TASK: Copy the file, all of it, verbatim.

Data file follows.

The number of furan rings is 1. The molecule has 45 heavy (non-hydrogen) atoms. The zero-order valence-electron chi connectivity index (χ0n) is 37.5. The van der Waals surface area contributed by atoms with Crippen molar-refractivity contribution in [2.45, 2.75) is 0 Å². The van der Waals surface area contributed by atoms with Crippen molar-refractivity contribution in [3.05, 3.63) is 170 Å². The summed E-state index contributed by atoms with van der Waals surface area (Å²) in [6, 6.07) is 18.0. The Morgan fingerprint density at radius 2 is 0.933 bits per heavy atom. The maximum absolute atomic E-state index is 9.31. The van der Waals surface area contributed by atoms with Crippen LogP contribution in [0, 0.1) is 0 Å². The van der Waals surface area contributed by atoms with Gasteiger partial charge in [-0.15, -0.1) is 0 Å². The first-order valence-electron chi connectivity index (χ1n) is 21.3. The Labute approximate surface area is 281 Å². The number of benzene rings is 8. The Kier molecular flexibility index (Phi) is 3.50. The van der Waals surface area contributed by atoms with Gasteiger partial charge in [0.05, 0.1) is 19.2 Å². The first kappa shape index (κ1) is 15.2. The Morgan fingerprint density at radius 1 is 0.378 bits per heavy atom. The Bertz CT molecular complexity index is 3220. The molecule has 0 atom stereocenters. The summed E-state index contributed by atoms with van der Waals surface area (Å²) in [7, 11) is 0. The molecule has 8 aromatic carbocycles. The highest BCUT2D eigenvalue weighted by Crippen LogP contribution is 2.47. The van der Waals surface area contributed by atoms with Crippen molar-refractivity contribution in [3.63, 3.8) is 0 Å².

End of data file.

The number of furan rings is 1. The molecule has 45 heavy (non-hydrogen) atoms. The zero-order valence-electron chi connectivity index (χ0n) is 37.5. The van der Waals surface area contributed by atoms with Crippen molar-refractivity contribution in [2.45, 2.75) is 0 Å². The van der Waals surface area contributed by atoms with Crippen molar-refractivity contribution in [3.05, 3.63) is 170 Å². The summed E-state index contributed by atoms with van der Waals surface area (Å²) in [6, 6.07) is 18.0. The Morgan fingerprint density at radius 2 is 0.933 bits per heavy atom. The maximum absolute atomic E-state index is 9.31. The van der Waals surface area contributed by atoms with Crippen LogP contribution in [0, 0.1) is 0 Å². The van der Waals surface area contributed by atoms with Gasteiger partial charge in [-0.15, -0.1) is 0 Å². The first-order valence-electron chi connectivity index (χ1n) is 21.3. The Labute approximate surface area is 281 Å². The number of benzene rings is 8. The Kier molecular flexibility index (Phi) is 3.50. The van der Waals surface area contributed by atoms with Gasteiger partial charge in [0.05, 0.1) is 19.2 Å². The first kappa shape index (κ1) is 15.2. The Morgan fingerprint density at radius 1 is 0.378 bits per heavy atom. The Bertz CT molecular complexity index is 3220. The molecule has 0 atom stereocenters. The summed E-state index contributed by atoms with van der Waals surface area (Å²) in [7, 11) is 0. The molecule has 8 aromatic carbocycles. The highest BCUT2D eigenvalue weighted by Crippen LogP contribution is 2.47. The van der Waals surface area contributed by atoms with Crippen molar-refractivity contribution in [3.63, 3.8) is 0 Å².